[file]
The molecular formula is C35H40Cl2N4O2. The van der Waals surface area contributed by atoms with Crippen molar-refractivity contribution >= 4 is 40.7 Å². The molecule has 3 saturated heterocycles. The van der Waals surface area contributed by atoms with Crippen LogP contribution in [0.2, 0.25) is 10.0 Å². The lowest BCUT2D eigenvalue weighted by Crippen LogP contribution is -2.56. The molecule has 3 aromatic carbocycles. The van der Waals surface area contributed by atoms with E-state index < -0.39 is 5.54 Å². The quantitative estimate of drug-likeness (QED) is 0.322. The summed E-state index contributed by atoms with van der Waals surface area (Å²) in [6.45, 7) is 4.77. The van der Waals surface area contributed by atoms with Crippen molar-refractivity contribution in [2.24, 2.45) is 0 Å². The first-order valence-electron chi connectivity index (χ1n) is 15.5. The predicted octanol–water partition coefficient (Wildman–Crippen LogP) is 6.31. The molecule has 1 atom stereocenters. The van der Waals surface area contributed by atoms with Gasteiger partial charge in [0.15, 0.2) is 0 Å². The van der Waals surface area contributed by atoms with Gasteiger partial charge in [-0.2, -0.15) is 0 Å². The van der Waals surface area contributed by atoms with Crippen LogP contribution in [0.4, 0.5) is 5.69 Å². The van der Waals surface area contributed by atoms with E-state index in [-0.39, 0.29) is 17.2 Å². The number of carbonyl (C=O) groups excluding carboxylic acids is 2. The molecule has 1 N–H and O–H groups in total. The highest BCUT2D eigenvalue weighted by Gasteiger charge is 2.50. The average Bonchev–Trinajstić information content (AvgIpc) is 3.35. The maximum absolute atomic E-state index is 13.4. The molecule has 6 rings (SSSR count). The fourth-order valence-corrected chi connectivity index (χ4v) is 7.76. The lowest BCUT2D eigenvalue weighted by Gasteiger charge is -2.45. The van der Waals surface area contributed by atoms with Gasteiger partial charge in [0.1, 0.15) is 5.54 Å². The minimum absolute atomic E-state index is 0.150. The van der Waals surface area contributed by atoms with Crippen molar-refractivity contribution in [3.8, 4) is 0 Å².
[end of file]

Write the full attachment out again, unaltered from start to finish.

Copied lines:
The molecular formula is C35H40Cl2N4O2. The van der Waals surface area contributed by atoms with Crippen molar-refractivity contribution >= 4 is 40.7 Å². The molecule has 3 saturated heterocycles. The van der Waals surface area contributed by atoms with Crippen LogP contribution in [0.2, 0.25) is 10.0 Å². The lowest BCUT2D eigenvalue weighted by Crippen LogP contribution is -2.56. The molecule has 3 aromatic carbocycles. The van der Waals surface area contributed by atoms with E-state index < -0.39 is 5.54 Å². The quantitative estimate of drug-likeness (QED) is 0.322. The summed E-state index contributed by atoms with van der Waals surface area (Å²) in [6.45, 7) is 4.77. The van der Waals surface area contributed by atoms with Crippen molar-refractivity contribution in [2.24, 2.45) is 0 Å². The first-order valence-electron chi connectivity index (χ1n) is 15.5. The predicted octanol–water partition coefficient (Wildman–Crippen LogP) is 6.31. The molecule has 1 atom stereocenters. The van der Waals surface area contributed by atoms with Gasteiger partial charge in [0.15, 0.2) is 0 Å². The van der Waals surface area contributed by atoms with Gasteiger partial charge in [-0.2, -0.15) is 0 Å². The van der Waals surface area contributed by atoms with Crippen LogP contribution in [0.4, 0.5) is 5.69 Å². The van der Waals surface area contributed by atoms with E-state index in [-0.39, 0.29) is 17.2 Å². The number of carbonyl (C=O) groups excluding carboxylic acids is 2. The molecule has 1 N–H and O–H groups in total. The highest BCUT2D eigenvalue weighted by Gasteiger charge is 2.50. The average Bonchev–Trinajstić information content (AvgIpc) is 3.35. The maximum absolute atomic E-state index is 13.4. The molecule has 6 rings (SSSR count). The fourth-order valence-corrected chi connectivity index (χ4v) is 7.76. The lowest BCUT2D eigenvalue weighted by Gasteiger charge is -2.45. The van der Waals surface area contributed by atoms with Gasteiger partial charge in [0.1, 0.15) is 5.54 Å². The minimum absolute atomic E-state index is 0.150. The van der Waals surface area contributed by atoms with Crippen molar-refractivity contribution in [3.8, 4) is 0 Å².